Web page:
8th Pavia Graduate Conference in Political Philosophy – Abstract/Unrau

Christine Unrau

The Grand Inquisitor’s Lesson: Conflict, Religion and Human Diversity as Key Issues of Toleration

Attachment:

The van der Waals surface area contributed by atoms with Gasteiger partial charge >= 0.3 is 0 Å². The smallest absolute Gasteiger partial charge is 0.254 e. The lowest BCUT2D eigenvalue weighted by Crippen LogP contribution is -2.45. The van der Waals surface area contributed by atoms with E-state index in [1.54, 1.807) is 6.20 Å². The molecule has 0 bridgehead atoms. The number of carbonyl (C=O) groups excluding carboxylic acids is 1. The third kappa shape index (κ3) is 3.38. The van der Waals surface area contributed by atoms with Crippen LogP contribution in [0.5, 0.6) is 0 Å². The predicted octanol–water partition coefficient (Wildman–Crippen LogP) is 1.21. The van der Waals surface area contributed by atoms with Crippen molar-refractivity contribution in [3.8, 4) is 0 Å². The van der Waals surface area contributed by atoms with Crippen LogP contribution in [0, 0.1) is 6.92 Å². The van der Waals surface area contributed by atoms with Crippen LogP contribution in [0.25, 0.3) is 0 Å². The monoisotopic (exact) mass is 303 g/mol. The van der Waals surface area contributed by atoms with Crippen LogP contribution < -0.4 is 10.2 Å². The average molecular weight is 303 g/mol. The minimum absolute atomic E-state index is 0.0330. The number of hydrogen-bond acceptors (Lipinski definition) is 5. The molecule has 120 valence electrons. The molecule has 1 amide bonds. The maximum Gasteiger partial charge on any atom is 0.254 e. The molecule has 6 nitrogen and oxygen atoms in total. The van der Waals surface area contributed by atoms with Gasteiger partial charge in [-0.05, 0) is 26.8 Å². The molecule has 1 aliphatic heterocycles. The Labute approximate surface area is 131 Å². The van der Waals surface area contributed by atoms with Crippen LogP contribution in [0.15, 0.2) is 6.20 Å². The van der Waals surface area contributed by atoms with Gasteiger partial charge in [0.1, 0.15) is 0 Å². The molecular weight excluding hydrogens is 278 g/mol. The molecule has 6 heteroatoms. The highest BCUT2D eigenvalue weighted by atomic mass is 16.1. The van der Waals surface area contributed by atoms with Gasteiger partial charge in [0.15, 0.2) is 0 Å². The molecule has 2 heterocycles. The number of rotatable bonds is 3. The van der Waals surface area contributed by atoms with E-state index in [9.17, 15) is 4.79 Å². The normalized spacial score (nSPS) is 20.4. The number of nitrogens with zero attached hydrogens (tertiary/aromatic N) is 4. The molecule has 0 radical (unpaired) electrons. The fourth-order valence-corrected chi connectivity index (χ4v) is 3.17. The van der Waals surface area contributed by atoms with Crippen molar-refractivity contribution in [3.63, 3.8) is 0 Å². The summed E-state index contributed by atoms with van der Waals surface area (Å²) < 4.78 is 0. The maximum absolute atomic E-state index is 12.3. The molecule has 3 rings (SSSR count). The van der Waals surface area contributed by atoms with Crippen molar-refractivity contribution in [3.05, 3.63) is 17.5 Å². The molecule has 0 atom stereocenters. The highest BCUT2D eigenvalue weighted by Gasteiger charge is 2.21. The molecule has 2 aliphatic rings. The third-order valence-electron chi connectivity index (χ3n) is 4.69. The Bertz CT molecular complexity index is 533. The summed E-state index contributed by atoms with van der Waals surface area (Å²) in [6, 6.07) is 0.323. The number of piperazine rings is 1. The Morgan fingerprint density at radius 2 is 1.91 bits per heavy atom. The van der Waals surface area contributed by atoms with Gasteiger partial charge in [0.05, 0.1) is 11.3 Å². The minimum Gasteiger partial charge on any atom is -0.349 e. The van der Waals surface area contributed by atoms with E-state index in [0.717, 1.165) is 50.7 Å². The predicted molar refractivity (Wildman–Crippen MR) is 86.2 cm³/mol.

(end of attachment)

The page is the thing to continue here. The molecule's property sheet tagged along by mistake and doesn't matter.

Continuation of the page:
Taking Dostoevsky’s legend of the Grand Inquisitor as a starting point, the essay highlights three key issues of toleration, namely the ambivalence and controversiality of the term itself, the importance of religion and the issue of human diversity. As to the first issue, Goethe’s and Marcuse’s criticisms of toleration are taken to illustrate how the controversy about toleration is founded in a controversy about the meaning of the term. On the basis Rainer Forst’s heuristic distinction of toleration, four possible understandings of the term are characterized in order to make clear why toleration can mean both a fight against power and a strategy to maintain power, both recognition and disdain. Concerning the second key issue of toleration – its connection with religion and fanaticism, attention is drawn on Jan Assman’s famous thesis of the inherent intolerance of monotheism and the objections to this thesis. On the other hand, the potential of theological foundations of toleration, as offered by Paul Tillich, is highlighted as well. With regard to the importance human diversity, the Enlightenment idea of the basic equality of men is assessed critically. Although it certainly meant progress in tolerant thinking, it also opened the door for a tendency to underestimate or ignore actual differences, whereas toleration presupposes an accurate perception and recognition of human diversity. Not to perceive such differences or not to judge them in any way is an attitude that can be called indifference rather than toleration. As Rainer Forst point out, the only acceptable way of justifying toleration is on the basis of respect for the person of the other, not for his or her attitudes, beliefs or actions.